The group responsible for protesting Republican town halls already has strong ties to Soros, and those ties may get even stronger after this week.
For weeks, Republican town halls have been taken over by liberal activists who have been following the “Indivisible Guide,” and now the group behind the handbook could be getting financial support from liberal billionaire George Soros.
For those unfamiliar, the “Indivisible Guide” started as a Google Drive document shortly after President Trump was elected. Since December, it has been downloaded over a million times. The group has two objectives: “demystify congressional advocacy,” and “support the community of local groups putting the Indivisible Guide into action.”
The group in recent weeks has pushed back against Republican accusations that liberal activists who have disrupted their town halls are being paid to protest.
However, USA Today is now reporting that leaders of Indivisible will make presentations later this week to the Democracy Alliance, a group aligned closely with Soros.
Sarah Dohl, an Indivisible board member, previously stressed in an interview with CNN, “that none of its money is coming from billionaire George Soros.”
Now, though, the group is singing a different tune. Ezra Levin, the group’s P-president of the board, said about the possibility of receiving funding from a group linked to Soros, “we think the movement needs their support.”
It shouldn’t surprise anyone if Soros decides to fund the “Indivisible Guide,” as many of its top officials have ties to the billionaire’s network already.
As the Free Beacon reports, the Town Hall Project, which is the central hub of information for congressional town halls, refers readers to the Indivisible Guide.
The Town Hall Project was founded by Jimmy Dahman, a former Hillary Clinton campaign field organizer in Iowa, and the group shares an address with a Soros-linked group.
According to the Free Beacon’s reporting:
The Town Hall Project’s parent company is The Action Network, which was involved in demonstrations against Walmart and the protests in Ferguson.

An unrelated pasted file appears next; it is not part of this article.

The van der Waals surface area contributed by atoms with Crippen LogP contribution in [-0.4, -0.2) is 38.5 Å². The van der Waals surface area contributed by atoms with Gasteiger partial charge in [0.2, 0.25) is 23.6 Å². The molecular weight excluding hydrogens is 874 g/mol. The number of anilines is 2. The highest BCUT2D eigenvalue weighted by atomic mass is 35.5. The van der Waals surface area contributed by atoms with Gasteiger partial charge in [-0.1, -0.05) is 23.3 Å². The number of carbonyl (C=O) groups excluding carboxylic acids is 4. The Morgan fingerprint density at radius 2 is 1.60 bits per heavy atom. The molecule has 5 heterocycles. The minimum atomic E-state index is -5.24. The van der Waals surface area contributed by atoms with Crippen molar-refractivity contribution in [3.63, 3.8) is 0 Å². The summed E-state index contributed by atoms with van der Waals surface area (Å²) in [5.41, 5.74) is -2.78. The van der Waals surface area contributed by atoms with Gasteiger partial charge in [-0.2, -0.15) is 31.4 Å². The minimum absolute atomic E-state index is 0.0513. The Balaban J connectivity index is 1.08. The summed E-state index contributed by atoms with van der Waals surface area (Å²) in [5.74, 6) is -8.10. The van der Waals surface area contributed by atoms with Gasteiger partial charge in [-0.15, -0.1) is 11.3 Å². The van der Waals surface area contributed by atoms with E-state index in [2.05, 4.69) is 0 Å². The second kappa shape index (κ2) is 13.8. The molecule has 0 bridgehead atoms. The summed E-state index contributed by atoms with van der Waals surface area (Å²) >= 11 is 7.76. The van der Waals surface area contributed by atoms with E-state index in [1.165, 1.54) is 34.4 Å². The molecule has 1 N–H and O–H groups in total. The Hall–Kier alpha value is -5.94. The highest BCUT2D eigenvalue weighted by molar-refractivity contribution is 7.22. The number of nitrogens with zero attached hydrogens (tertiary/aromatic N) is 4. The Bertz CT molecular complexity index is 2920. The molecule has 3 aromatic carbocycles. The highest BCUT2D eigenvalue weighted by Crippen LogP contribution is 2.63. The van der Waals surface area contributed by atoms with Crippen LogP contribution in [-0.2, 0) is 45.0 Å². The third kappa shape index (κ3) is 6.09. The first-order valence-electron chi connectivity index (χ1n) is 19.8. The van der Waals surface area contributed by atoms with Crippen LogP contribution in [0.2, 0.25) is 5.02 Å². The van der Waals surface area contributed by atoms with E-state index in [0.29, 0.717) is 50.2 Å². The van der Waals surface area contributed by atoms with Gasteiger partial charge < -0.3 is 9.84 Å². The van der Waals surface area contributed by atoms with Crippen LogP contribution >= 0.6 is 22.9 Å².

The Action Network is located at the same Washington, D.C., address as United We Dream, the “largest immigrant youth-led organization in the nation.” United We Dream has received funding from liberal billionaire George Soros. It began organizing “sanctuary campus” anti-Trump protests shortly after the election.
The Action Network also shares the same address as Change to Win, the labor organizing group.
Change to Win’s leadership council is chaired by James P. Hoffa, president of the International Brotherhood of Teamsters. Its secretary is Mary Kay Henry, president of the SEIU.
The Invisible Guide’s treasurer of the board, Matt Traldi is currently a “Reacher Team Director” for the SEIU.
Angel Padilla, who is secretary of the board for the Invisible Guide, is currently working at the National Immigration Law Center as a health policy analyst.
The National Immigration Law Center in 2012 received $630,000 from the Open Society Foundations, in grants earmarked for general support. George Soros established the Open Society Foundations.
Levin, the group’s president, is also associate director of the Corporation for Enterprise Development, an anti-poverty nonprofit which has links to Open Society and, in turn, Soros.
While liberal activists claim their takeovers of Republican town halls are organic, a Soros-funded effort may challenge that claim.
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